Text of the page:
Lockdown at the Sheep Fank

With the lockdown continuing I was abruptly pulled out of my self-imposed happy ‘farming retirement’ at the weekend. Years ago, I had sensibly managed to ease my way out, as quickly as humanly possible, from most tasks that had any inkling of being associated with the word ‘farming’. Lambing duties and feeding pet lambs their bottles were the only farm jobs I had managed to retain. That and the odd farming duty of standing beside various gates, or acting as a ‘roadblock’, as and when required, at times of gatherings, to encourage and make sure the sheep were heading in the right direction. My fear of cows (the ones that inquisitively eye you up and down before getting ever so much closer), bulls (after one decided to join me on a jog one day), tups (the ones that think you are about to feed them and follow at your heel head butting your knees), cockerels (that chase you up the road), pigs (yes they have chased me too), quad bikes on rough ground and of course, over friendly horses may well have had some influence in convincing the Happy Farmer that I was, next to useless, when it came to participating in any farming adventures at Persabus.

On Saturday however, with social distancing in place the Happy Farmer had no option but to invite me back to the sheep fank to continue my initiation into the world of farming. An initiation spanning the last thirty years or so. Luckily for me the rest of the clan just happen to be at home too, so when several pairs of hands were needed to help at the sheep fank to mark this year’s spring lambs I was able for the most part to stand and ‘observe’, and only had to lift the lightest and youngest of lambs onto the upturned barrel for their ‘pampering’ session from the farmer. Only youngest managed to slip out of the farming duties with a ‘no show’ at the sheep fank. She was too busy working on a bee design as part of the #mcqueencreators project, which excitedly got shared onto the Alexander McQueen’s Instagram page, but that is another story. For the rest of us we had lots of laughs and fun in the hot sunshine helping the Happy Farmer as he worked with the flock dosing, counting and sorting the lambs, before we all led them happily back to the fields with their mothers.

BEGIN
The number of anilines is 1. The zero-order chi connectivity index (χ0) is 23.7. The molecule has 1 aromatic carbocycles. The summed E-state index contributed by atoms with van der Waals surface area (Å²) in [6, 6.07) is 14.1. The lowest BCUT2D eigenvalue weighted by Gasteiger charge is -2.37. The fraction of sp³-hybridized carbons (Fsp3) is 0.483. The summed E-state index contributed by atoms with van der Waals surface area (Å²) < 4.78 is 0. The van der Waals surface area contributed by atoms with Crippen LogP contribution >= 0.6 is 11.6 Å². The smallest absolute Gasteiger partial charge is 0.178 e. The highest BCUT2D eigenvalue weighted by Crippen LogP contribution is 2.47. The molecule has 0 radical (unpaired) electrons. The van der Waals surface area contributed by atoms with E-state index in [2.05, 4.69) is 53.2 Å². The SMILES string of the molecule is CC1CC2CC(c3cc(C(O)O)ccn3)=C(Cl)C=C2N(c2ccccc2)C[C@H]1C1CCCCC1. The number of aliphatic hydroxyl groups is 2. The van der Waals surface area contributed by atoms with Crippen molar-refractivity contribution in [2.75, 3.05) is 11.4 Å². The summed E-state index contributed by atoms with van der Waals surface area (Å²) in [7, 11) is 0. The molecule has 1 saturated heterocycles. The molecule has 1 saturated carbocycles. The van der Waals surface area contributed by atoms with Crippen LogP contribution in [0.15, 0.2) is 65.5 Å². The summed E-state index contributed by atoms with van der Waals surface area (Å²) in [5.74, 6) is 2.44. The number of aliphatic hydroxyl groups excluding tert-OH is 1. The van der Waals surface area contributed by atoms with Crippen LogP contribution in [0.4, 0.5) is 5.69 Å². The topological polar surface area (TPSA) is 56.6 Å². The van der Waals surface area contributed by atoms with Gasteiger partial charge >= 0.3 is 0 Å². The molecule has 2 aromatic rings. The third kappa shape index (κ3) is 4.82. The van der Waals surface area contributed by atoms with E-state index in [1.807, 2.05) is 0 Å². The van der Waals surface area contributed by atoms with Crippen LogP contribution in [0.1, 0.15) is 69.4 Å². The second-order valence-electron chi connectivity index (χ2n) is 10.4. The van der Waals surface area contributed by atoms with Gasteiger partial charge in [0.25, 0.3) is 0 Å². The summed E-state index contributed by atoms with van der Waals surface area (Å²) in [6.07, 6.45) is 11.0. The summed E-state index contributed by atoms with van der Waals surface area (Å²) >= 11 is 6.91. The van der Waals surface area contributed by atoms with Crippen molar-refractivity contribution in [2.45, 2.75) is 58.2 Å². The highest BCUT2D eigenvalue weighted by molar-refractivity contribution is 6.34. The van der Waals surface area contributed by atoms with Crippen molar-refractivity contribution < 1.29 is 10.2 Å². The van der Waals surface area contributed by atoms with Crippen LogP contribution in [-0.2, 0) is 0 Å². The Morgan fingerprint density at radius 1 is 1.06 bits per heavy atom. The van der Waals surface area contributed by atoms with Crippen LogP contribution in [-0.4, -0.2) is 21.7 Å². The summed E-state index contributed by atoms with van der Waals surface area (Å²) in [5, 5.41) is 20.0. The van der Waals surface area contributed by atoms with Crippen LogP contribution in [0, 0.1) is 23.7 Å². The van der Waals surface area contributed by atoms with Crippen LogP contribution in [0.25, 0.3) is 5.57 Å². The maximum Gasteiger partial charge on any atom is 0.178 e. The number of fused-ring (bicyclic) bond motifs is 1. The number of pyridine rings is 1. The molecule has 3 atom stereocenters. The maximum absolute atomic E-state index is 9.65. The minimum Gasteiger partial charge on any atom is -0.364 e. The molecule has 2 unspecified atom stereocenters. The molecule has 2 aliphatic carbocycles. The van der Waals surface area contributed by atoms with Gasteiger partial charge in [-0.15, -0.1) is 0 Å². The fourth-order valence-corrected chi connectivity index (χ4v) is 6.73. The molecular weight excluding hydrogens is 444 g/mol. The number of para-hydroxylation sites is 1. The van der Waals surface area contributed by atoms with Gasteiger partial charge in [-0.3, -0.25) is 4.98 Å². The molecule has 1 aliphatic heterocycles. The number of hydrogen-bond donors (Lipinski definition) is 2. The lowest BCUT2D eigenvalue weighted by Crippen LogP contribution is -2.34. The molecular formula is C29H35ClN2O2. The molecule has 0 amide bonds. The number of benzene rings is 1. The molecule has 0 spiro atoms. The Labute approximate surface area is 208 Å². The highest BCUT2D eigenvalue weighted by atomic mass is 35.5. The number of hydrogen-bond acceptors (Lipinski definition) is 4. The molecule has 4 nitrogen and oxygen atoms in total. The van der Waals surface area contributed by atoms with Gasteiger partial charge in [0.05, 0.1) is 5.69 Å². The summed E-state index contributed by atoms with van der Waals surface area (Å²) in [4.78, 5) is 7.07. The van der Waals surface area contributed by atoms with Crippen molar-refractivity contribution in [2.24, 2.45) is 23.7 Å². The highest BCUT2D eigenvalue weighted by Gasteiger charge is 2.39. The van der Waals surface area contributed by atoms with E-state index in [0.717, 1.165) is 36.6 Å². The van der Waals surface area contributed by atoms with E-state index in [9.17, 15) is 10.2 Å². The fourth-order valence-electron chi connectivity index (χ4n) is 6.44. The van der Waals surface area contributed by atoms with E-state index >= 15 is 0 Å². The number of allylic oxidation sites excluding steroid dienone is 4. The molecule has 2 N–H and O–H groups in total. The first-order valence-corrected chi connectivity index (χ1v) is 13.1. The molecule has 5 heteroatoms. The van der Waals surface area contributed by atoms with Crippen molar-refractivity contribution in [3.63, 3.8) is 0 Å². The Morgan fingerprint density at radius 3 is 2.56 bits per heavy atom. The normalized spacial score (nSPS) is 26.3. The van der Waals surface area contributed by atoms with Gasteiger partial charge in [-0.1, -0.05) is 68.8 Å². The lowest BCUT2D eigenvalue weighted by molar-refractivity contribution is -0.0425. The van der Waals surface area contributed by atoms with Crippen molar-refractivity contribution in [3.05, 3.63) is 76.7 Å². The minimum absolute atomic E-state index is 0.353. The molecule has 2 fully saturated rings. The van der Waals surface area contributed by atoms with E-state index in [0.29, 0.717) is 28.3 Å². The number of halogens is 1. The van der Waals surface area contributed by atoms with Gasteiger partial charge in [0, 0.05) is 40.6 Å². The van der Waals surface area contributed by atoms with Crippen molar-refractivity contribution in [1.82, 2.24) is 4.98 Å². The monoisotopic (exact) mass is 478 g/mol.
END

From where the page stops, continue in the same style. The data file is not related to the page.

Now thirsty work on a hot day calls for thirsty measures. Thankfully, Islay Ales stepped in with fabulous refreshments. On Friday afternoon I had been completely taken a back when a masked man, complete with dark shades, and gloves, walked into the farmyard carrying a large flagon of Ale and left it at our doorstep. It was like something straight out of the Man from Milk Tray chocolate adverts. A sign of the times during lockdown, as masks and gloves are necessary armour in the fight against the spread of Covid -19, but it is still quite a bizarre sight to see in our tiny corner of the world, especially when the Happy Farmer had not breathed a word of his little arrangement. The Ferryman’s daughter had given him the tip that, never mind deliveries of milk, the way forward is weekly deliveries of great beer to your doorstep here on Islay. Later then, one incredibly Happy Farmer proudly pulled his chilled flagon from the fridge to enjoy in the sunshine after a busy afternoon marking lambs.

Today’s delivery to our doorstep…. a lobster and crab claws, straight from the sea, courtesy of the Ferryman.

It might be quiet on the farm during the lockdown, but the island has a way of making you feel very cared for and certainly not forgotten.

Stay safe.

Until next time…

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